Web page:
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Enter the 2011
Book Prize

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Winner of the 2009 National Poetry Review Book Prize

Deepening Groove

by Ravi Shankar

 

 

 

"The poems in Deepening Groove proceed in elegant triplets that drift effortlessly down the page on waves of sound, serenely self-confident. The subjects are animals, trees, flowers, fish, the weather, and the human condition, all mixed up in a heady stew that simmers quietly one minute, and shimmers brightly the next. This is a book of savvy, delicious surprises."
—Wyn Cooper

In Deepening Groove, Ravi Shankar’s poems are small wonders of defining, seeing, and sound. He is a poet fascinated with transformations and here are shiftings of dust and sand, loon calls, flutterings of insects, changing tides and splendid cascades— always information-driven, often rapturous with Hopkins-like intensities, imperatives, and trochaic stresses. What I’m most taken by is how the poems both see and feel simultaneously: In “Dark,” “Darkness in New England has a flavor close / to anise, a texture plush as peat moss.” In “Bats,” the bats’ flight is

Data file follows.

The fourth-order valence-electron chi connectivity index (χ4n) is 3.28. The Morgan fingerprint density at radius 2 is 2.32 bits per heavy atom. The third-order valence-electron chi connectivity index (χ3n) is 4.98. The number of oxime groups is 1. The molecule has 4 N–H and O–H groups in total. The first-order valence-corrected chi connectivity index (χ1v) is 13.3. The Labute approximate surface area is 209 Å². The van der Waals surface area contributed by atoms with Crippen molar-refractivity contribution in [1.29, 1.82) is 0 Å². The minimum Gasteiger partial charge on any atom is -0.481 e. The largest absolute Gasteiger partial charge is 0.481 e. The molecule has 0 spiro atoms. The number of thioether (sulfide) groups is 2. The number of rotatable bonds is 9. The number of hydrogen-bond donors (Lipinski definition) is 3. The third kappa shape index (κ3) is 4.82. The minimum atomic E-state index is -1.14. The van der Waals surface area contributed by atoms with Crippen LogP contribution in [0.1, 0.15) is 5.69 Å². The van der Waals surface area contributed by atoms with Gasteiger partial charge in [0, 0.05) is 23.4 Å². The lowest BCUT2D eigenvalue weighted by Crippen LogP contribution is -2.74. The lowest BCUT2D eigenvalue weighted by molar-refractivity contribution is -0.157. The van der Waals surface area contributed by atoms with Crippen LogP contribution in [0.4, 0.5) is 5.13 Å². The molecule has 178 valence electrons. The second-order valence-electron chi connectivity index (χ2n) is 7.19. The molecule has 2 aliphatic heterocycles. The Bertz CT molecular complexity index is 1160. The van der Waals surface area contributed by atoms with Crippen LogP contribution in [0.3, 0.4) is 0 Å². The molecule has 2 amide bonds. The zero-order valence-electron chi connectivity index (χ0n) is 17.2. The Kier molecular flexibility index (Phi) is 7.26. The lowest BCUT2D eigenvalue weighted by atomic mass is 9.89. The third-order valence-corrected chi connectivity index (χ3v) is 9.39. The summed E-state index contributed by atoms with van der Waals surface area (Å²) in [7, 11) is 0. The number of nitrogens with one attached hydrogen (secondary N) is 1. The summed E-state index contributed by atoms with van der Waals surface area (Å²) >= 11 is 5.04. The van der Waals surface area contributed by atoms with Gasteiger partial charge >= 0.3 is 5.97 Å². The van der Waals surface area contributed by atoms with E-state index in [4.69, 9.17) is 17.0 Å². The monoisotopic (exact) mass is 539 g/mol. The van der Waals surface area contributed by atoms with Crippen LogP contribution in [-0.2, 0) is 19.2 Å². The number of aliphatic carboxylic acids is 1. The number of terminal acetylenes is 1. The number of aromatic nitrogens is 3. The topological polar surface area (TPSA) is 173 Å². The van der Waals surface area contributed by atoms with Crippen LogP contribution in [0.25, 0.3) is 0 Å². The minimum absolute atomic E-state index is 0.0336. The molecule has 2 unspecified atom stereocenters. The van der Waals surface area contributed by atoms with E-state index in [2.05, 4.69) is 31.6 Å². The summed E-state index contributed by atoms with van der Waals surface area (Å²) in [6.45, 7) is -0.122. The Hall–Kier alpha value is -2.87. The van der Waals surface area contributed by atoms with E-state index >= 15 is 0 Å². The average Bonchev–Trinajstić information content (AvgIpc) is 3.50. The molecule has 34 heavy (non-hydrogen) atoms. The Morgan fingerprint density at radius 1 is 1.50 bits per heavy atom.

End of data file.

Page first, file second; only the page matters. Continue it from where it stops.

“carrying away pieces of us, / a maelstrom too faint to see, turning to ellipsis….” In virtually all these poems, to quote words from “Willard Pond,” there is “a sense // that the distance between the alternate / universes humans” [and other creatures on Earth] “inhabit is smaller / than ever imagined and more astonishing.” And although the poems give special pleasures on first encounters, they contain—as in “The Oyster”—“secrets that require / a knife to pry open and vinegar to serve.” Deepening Groove shows Ravi Shankar is truly, now, one of America’s finest younger poets.
—Dick Allen

Ravi Shankar is Executive Director of Drunken Boat and Co-Director of the Creative Writing Program at Central Connecticut State University. His first full length book was Instrumentality (Word Press, 2004). Along with Tina Chang and Nathalie Handal, he edited Language for a New Century: Contemporary Poetry from Asia, the Middle East & Beyond (W.W. Norton & Co.). He has appeared in the New York Times and the Chronicle of Higher Education, and on the BBC and NPR. He teaches in Fairfield University’s MFA Program